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Biomarkers in kidney and heart disease

Complex patients present with numerous risk factors and disease states. Clinical uses of biomarkers include diagnosis (establishing or excluding the cause of undifferentiated symptoms, understanding specific pathogenic mechanisms, or identifying concomitant conditions), risk stratification (assessing future risk of adverse outcomes or monitoring risk of adverse events), screening, and guiding therapy. Plasma natriuretic peptide are released from the heart in response to volume overload, as well as serving as markers of elevated filling pressures, a finding that in many cases would otherwise only be detectable with invasive testing. Therefore, the use of natriuretic peptides is an important adjunct to echocardiography in many circumstances. Just as BNP levels can be considered the arbitrator of CHF, cardiac troponins (TnI/TnT) are decisive for myocardial necrosis. The introduction of novel assays with even higher clinical sensitivity, detecting troponin levels at nanogram quantities, suggest even earlier diagnosis of acute myocardial infarction and identification of patients at substantial risk post-infarction. NGAL is one of the earliest and most robustly induced genes and proteins in the kidney after ischemic or nephrotoxic injury. Elevations are detectable within hours of acute kidney injury (AKI); whereas corresponding creatinine elevations lag 1 to 3 days behind.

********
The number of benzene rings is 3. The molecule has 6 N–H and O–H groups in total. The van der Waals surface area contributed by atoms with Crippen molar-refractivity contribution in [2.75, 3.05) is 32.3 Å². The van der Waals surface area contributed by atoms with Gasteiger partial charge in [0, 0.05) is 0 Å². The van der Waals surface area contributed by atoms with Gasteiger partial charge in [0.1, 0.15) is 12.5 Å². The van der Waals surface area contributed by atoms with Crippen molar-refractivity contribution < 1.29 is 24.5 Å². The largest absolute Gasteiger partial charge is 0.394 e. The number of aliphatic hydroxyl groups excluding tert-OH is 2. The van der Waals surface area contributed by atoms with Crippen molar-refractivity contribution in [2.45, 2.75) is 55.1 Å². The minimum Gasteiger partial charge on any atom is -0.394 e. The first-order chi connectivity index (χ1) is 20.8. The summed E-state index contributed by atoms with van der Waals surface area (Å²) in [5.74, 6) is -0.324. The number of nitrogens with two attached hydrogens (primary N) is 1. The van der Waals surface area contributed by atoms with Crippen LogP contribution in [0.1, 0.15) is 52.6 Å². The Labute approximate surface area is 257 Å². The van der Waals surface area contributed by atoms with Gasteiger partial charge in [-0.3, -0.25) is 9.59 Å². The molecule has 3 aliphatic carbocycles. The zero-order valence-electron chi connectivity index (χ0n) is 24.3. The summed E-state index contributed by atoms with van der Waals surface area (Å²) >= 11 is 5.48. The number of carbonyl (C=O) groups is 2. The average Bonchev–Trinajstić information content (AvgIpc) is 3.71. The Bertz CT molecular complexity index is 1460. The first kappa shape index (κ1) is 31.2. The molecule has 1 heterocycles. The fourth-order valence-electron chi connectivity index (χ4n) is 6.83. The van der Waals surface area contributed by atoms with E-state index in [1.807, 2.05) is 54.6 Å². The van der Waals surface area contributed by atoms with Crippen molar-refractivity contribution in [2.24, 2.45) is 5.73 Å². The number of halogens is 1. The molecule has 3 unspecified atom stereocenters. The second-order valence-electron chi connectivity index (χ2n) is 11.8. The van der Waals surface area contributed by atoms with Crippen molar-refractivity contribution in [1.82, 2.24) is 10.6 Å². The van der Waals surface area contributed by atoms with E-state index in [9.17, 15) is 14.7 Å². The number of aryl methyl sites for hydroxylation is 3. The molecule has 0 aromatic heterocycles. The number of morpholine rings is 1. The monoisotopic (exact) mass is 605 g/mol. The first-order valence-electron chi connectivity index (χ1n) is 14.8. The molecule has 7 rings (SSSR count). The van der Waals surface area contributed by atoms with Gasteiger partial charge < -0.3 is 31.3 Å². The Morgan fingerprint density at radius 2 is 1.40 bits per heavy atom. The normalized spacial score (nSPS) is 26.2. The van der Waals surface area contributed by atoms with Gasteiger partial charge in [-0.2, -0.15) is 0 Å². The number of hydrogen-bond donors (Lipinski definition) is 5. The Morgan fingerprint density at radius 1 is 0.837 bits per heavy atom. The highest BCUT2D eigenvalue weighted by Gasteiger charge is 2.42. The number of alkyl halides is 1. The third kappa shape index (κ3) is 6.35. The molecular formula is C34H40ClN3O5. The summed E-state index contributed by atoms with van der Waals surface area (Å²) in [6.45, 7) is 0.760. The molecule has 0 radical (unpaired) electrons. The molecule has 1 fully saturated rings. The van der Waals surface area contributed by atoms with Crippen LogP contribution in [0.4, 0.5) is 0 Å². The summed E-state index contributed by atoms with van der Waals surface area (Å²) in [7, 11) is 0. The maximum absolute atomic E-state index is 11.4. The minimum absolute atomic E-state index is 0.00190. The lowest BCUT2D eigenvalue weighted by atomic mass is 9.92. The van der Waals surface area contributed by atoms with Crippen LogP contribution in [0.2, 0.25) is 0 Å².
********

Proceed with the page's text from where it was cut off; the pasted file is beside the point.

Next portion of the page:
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Correspondence to Alan S Maisel.

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  • Acute Myocardial Infarction
  • Natriuretic Peptide
  • Acute Kidney Injury
  • Cardiac Troponin
  • Myocardial Necrosis